In the end, would you rather be Blogger or TypePad on my screen?
A new kind of bundling
Google’s new age “bundling” is less threatening than Microsoft’s because changing operating systems is hard, while changing search engines is easy—so easy that every engine out there is desperately trying to stay in your face. And choosing an alternative to Microsoft’s bundled software used to be prohibitively complicated for the average person, not to mention time consuming—you had to go to a store and buy a boxed copy or spend the evening downloading it. Eventually everyone will be experienced enough to procure applications, and then word of mouth alone will bury the distribution advantages Google and Microsoft now enjoy.
But we’re not there yet, and in many ways, Google’s bundling is worse than anything Microsoft did or even could do. Microsoft threw spaghetti at the wall and hoped it stuck, and likewise there’s nothing wrong with Google’s arbitrary front page ads. The difference here is that Google knows what users want and can discreetly recommend its products at the right time. Microsoft can’t easily hide a program packaged with Windows (and doing so would defeat the purpose), but competitors can only discover Google’s bundling, which might be transient or limited to certain regions, through trial and error searching.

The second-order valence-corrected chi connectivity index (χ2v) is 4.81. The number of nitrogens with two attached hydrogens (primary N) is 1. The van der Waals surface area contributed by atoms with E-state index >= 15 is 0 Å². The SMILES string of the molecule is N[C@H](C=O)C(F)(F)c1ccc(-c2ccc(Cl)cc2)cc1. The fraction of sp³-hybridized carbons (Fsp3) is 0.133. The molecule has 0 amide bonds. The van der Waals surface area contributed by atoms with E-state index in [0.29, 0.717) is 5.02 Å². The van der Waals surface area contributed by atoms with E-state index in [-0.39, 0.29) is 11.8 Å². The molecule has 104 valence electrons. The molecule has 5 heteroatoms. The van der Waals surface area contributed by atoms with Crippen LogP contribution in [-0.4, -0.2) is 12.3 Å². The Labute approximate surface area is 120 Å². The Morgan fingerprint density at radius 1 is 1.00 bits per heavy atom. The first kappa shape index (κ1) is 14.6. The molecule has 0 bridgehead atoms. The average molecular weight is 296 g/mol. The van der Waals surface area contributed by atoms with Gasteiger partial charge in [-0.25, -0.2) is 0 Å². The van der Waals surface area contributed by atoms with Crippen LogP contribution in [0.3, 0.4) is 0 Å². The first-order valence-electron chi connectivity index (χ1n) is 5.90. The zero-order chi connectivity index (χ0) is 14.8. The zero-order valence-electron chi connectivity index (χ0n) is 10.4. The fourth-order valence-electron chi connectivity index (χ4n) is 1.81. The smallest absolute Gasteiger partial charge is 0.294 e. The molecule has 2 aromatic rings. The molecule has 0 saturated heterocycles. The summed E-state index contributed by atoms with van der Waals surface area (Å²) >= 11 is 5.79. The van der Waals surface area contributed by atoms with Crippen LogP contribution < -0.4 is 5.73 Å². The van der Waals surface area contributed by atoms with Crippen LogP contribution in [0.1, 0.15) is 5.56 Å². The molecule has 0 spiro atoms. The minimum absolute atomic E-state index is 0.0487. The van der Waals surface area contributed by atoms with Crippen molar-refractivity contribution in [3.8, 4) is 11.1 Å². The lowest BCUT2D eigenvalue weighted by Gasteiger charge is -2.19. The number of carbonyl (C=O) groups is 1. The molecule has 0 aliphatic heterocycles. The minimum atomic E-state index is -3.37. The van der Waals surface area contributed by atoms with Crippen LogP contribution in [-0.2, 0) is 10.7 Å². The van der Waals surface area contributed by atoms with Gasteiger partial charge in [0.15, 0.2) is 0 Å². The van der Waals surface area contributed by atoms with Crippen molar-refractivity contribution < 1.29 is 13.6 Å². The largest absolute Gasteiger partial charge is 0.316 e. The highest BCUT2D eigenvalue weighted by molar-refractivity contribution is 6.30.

Now let’s put away the tin foil hat and consider this: According to Nielsen NetRatings, the top ten search queries of 2006 were specific services like “Hotmail” (another view). So significant amounts of people, typically novices, use search engines as address bars. Three of the top ten were actual addresses like MySpace.com. If Google decided to show tips for “mail” or “space,” they would appear in these circumstances even though the user is usually en route to a particular destination (working example)2.
Would Google complain if Microsoft informed users about Live Search when they typed Google.com into Internet Explorer’s address bar? Don’t roll your eyes: it would just be another innocuous tip presented to a user en route to a destination. Google owns one of the Web’s command lines, and Microsoft owns the other.
Perhaps the most nefarious aspect of this feature is how it operates within our collective blind spots. Advertisers are happy that Google no longer invades the canonical Ad Results. Technology purists continue to see untainted Search Results. But does my mother make that distinction? How much does a result have to look like a Result to cross the line?
Google promised not to be the type of company that needs to ask.
Update #2: This post is not a sign that I think Google has turned “evil” as some have suggested. I wrote it because Google has impressed me enough over the years that the slightest deviation catches my eye. You’re welcome to disagree that these tips constitute any “deviation,” but please read what I actually wrote (in the comments as well) before jumping to conclusions. I don’t “hate” Google, nor do I find this the apocalypse. The world is not black and white.
1 If you’re still not convinced, go to AdWords now and try to create a U.S. ad containing “Picasa”. Google forbids it on the basis of trademark infringement.